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Course Descriptions - Spring 2012

Instruction begins: Monday, April 2
Instruction ends: Thursday, June 7
Final exams: June 9, 11-14
Quarter ends: June 14
Academic Holidays: May 28

Click on the department name to visit the department Web site. Click on the professor's name to vist his/her Web site.

Applied Science

EAD 280C; Plasma Physics and Controlled Fusion
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T-Th, 8-9:20
Professor Luhmann - 3 units
Prerequisite: EAD 234B (Applied Electromagnetics) or consent of instructor.
Lecture: 3 hours. Equilibrium plasma properties; single particle motion; fluid equations; waves and instabilities in a fluid plasma; plasma kinetic theory and transport coefficients; linear and nonlinear Vlasov theory; fluctuations, correlations and radiation; inertial and magnetic confinement systems in controlled fusion.

Civil & Environmental Engineering

ECI 280; Nonlinear Finite Elements for Elastic-Plastic Problems
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T-Th, 10-11:50
Professor Jeremic - 4 units
Prerequisite: Consent of instructor.
Lecture: 4 hours. State of the art finite element methods and tools for elasticplastic problems, including computational techniques based on the finite element method and the theory of elastoplasticity.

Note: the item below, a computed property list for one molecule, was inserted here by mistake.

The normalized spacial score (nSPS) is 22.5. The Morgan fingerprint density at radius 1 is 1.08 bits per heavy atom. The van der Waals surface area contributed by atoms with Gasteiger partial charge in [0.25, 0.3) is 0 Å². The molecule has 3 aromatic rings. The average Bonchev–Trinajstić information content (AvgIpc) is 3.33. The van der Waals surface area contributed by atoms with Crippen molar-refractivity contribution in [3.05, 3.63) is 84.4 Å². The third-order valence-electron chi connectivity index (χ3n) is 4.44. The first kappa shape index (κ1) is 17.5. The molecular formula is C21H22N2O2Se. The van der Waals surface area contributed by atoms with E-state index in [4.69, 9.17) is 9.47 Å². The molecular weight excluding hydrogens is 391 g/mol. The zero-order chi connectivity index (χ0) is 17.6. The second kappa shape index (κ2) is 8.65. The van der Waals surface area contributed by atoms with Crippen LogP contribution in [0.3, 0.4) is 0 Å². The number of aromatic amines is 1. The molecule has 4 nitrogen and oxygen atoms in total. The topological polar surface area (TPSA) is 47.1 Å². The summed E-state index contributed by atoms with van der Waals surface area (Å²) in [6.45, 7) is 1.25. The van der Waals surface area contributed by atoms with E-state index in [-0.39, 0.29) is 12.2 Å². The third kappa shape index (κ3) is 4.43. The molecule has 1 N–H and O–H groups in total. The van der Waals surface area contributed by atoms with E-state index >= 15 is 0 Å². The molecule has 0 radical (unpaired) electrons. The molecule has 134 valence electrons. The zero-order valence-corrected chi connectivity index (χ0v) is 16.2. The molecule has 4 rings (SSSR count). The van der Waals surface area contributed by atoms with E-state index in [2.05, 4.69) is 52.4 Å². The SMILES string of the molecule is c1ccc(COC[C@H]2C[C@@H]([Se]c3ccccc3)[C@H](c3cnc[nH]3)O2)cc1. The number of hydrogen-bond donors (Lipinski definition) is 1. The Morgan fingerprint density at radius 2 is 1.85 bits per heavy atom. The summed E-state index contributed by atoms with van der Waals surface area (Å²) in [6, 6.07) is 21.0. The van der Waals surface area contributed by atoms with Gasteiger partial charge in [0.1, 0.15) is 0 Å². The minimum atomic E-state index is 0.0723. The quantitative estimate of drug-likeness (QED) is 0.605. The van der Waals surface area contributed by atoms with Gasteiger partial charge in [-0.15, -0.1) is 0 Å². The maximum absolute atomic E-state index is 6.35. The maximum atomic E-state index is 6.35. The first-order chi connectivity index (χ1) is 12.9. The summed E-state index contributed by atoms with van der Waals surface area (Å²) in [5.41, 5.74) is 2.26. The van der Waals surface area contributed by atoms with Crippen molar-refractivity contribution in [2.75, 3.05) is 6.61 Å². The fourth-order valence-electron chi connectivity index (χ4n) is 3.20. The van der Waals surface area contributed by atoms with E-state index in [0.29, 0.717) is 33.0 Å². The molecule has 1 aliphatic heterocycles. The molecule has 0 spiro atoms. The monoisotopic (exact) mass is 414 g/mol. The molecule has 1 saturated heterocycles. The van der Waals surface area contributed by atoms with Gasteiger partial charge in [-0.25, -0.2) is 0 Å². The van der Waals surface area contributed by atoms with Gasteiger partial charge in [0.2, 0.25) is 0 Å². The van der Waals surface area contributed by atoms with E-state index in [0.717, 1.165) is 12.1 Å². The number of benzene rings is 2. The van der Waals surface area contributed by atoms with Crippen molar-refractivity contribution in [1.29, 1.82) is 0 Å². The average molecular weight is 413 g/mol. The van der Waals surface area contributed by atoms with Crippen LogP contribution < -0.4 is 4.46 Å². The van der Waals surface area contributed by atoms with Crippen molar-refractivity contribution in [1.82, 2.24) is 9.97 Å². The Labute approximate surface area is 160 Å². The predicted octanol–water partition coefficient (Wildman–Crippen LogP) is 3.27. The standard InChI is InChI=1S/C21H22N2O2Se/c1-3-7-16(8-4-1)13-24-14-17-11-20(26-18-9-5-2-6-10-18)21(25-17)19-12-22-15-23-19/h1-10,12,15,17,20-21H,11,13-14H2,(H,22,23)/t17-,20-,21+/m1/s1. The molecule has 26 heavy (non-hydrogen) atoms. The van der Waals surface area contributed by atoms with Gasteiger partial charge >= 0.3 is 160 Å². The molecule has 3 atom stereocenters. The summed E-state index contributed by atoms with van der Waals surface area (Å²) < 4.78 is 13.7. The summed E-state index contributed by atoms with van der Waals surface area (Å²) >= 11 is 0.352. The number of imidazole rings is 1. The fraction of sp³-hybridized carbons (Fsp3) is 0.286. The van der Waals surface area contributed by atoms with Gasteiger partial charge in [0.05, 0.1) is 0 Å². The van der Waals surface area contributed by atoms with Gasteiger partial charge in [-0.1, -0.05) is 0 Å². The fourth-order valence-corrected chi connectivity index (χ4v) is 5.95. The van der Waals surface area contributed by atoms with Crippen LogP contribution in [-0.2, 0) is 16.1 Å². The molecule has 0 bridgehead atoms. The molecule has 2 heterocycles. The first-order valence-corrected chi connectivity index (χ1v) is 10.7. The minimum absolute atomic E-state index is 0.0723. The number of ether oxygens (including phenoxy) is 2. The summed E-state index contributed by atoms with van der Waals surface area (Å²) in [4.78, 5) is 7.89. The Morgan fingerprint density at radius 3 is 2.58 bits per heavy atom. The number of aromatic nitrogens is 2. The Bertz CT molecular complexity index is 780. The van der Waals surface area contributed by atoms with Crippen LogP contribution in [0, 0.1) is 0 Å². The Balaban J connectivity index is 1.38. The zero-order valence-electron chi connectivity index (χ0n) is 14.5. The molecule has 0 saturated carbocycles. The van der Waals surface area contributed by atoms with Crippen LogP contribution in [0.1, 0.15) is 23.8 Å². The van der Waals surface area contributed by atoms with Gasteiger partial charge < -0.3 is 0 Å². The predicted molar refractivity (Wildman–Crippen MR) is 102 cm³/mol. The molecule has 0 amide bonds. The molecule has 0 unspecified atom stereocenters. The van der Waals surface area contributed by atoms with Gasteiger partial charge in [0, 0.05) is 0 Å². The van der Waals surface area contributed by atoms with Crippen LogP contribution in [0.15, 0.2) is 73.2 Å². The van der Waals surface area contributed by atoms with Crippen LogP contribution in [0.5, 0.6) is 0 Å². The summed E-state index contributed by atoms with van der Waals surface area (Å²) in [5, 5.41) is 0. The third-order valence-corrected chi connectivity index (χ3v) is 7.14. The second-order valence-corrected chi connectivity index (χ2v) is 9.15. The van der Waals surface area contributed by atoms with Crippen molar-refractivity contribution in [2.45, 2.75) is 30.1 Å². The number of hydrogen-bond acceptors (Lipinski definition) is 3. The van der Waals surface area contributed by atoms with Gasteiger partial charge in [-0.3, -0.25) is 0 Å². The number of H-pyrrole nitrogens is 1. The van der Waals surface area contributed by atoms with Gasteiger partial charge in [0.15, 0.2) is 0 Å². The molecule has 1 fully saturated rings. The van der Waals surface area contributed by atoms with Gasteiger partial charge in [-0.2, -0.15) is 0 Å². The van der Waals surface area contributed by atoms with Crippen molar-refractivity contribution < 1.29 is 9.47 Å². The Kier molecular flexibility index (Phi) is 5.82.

Computer Science Engineering

ECS 252; Computer Networks
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T-Th, 10:30-11:50
Professor Ghosal - 4 units
Prerequisite: Courses ECS 152A (Computer Networks), ECS 152B (Computer Networks)
Lecture: 3 hours. Laboratory: 3 hours. Internet protocol based computer networks applications, transport, network layer protocols. High speed LAN technologies: Ethernet, Asynchronous Transfer Mode (ATM). Delay models in data networks: analysis of multiaccess techniques in polling, ring, random access networks. Multimedia applications requirements and design.

Mechanical and Aerospace Engineering

MAE 250C; Mechanical Performance of Materials
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T-Th, 12:10-2
Professor Hill - 4 units
Prerequisite: Undergraduate course in stress analysis and mechanical behavior of materials.
Lecture: 4 hours. Occurrence, mechanisms, and prediction of fatigue and fracture phenomenon. Use of stress and strain to predict crack initiation. Use of fracture mechanics to predict failure and crack propagation. Effects of stress concentration, manufacturing, load sequence, irregular loading, and multi-axial loading. Offered in alternate years.

MAE 298; Micro- and Nano-Flows
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MW, 2:10-4
Professor Delplanque - 4 units

MAE 300; MISC
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Professor - units